MH- Relationship with Food

Your Mental Health and Your Relationship with Food

Food is your body’s way of getting nutrients and energy, but it also has many other purposes.

How Do You View Food?

You may see food as something to be judged, avoided, or limited. Unfortunately, this view of food can prevent you from being your healthiest self, which includes your emotional health. 

Learning about all that food provides can help improve your relationship with it. It can also lessen the negative effect on your mental health.

What Food Provides


Food provides calories, which are units of energy. Your body needs calories to do physical and mental tasks throughout the day. When you do not eat enough, it’s harder to do the things you need and want to do. For example, finishing a project at work or taking your dog for a walk.


When you eat, your body uses the nutrients (carbohydrates, protein, fat, vitamins, and minerals) to keep you functioning well. You need proper nutrition for everything. Brain function, skin health,  cell structure, etc.


How do you feel when you are very hungry? You may be tired or irritable. You may have trouble concentrating or get headaches. When you eat to satisfaction (i.e. you feel comfortably full), your body is well fed and ready to take on the day.

Beyond the Physical


Beyond providing energy, nutrition, and physical satisfaction, food is also a means of connection. Have you ever cooked with a friend or family member, or had someone prepare a meal for you? Have you shared popcorn with a friend at the movie theater or had a slice of cake to celebrate a coworker’s birthday? Food helps us connect and bond.

Culture and Tradition

Think about a holiday that is important to you. Does it involve food? Food is one of the main aspects of many traditions. For example, family gatherings, religious observances, and other cultural celebrations.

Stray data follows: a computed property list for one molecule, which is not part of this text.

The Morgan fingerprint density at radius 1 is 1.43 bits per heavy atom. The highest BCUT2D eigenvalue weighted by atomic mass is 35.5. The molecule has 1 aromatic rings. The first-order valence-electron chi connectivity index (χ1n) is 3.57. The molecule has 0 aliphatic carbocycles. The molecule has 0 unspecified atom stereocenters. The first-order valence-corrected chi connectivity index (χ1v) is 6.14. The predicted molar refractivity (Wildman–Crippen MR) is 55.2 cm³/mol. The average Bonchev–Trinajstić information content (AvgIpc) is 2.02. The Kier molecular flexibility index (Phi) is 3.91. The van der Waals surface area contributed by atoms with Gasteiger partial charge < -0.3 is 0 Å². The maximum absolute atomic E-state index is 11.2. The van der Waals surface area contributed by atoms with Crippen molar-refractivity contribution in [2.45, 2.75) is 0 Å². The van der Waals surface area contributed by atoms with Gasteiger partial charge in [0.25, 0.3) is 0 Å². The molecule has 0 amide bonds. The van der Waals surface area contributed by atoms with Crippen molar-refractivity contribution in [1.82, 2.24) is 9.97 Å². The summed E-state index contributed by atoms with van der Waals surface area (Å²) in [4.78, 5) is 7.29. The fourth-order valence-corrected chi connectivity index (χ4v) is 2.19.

When was the last time you ate something because you truly love it? For example, you might choose a restaurant that makes one of your favorite foods: fresh pasta. Or, you might love eating fresh strawberries, so you pick them yourself.

When you eat a food you love, you might find that you take more time to really appreciate it and taste all of its flavors. You might also simply enjoy the overall eating experience.

What Food is Not

Food is not meant to be assigned labels like “good” or “bad”

You may recognize certain foods as good or bad, clean or “toxic.” A food like kale might be called  good or clean, while a food like french fries might be called bad or “toxic.” 

However, it is not that simple. Some foods are more nutritious than others, but this does not mean that less nutritious foods are bad or evil. Food has no moral value: no food is right or wrong.

Food is not a helpful way to cope

When you are overwhelmed, stressed, or sad, you may turn to food. This is common, but it does not help to address the feelings. Instead, it’s important to develop healthy coping skills. Contact your coach to discuss how you can practice healthy coping skills.

Eating Well for Life

A varied and flexible diet has health benefits

Research has shown that a varied, flexible eating pattern is better for your health than a limited diet with rigid rules. You may use these “food rules” with the goal of limiting calories or avoiding certain foods.

A limited diet can increase stress and anxiety and obsessive thinking about “food rules.” It can also lead to discomfort eating with family and friends, nutritional deficiencies, and more.

On the other hand, a varied, flexible eating plan is associated with decreased risk of disease, and is better for your mental health. This is because you won't be dedicating so much of your energy to strict diet plans or avoiding certain foods.

How can you work on variety and flexibility in your own diet? Here are some tips:

  • Eat healthy foods from all food groups: carbohydrates, protein, fruits, vegetables, dairy, and fats/oils/nuts (Note: This may not be possible if you are allergic or sensitive to certain foods).

  • Try your best to eat foods from two or more food groups with meals and snacks.

  • Include fun foods, or foods you might see at gatherings or social events. Examples include pizza, hot dogs, ice cream, and birthday cake. 

Allow yourself to enjoy these foods every now and then. If you avoid them (and the parties, events, etc. where they are served), it can increase stress and anxiety. It can also isolate you from family, friends, and coworkers.

  • Try new foods often. You’ll experience different tastes and give your body a variety of nutrients. You can also spend time with friends and family and learn about foods and ingredients from other cultures. 

Food provides nutrition and energy, but it’s also important in other ways. Food is a way to connect, celebrate, and enjoy life. Again, contact your coach with questions or for support.